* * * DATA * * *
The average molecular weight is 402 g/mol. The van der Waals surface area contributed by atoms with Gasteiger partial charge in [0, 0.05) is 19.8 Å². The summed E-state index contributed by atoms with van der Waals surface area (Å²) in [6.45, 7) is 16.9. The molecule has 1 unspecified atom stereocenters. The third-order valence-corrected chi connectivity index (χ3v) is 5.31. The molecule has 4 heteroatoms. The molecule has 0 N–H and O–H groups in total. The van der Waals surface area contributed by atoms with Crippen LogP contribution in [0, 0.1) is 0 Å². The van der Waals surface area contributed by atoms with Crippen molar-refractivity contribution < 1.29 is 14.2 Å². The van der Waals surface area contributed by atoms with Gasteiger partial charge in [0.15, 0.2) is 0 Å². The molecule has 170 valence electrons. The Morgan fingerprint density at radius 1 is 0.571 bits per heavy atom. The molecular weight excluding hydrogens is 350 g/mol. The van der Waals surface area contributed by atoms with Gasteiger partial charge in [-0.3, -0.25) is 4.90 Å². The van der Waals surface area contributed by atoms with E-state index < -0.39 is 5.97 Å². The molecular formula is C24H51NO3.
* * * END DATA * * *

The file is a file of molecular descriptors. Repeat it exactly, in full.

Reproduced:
The average molecular weight is 402 g/mol. The van der Waals surface area contributed by atoms with Gasteiger partial charge in [0, 0.05) is 19.8 Å². The summed E-state index contributed by atoms with van der Waals surface area (Å²) in [6.45, 7) is 16.9. The molecule has 1 unspecified atom stereocenters. The third-order valence-corrected chi connectivity index (χ3v) is 5.31. The molecule has 4 heteroatoms. The molecule has 0 N–H and O–H groups in total. The van der Waals surface area contributed by atoms with Crippen LogP contribution in [0, 0.1) is 0 Å². The van der Waals surface area contributed by atoms with Crippen molar-refractivity contribution < 1.29 is 14.2 Å². The van der Waals surface area contributed by atoms with Gasteiger partial charge in [0.15, 0.2) is 0 Å². The molecule has 170 valence electrons. The Morgan fingerprint density at radius 1 is 0.571 bits per heavy atom. The molecular weight excluding hydrogens is 350 g/mol. The van der Waals surface area contributed by atoms with Gasteiger partial charge in [-0.3, -0.25) is 4.90 Å². The van der Waals surface area contributed by atoms with E-state index < -0.39 is 5.97 Å². The molecular formula is C24H51NO3.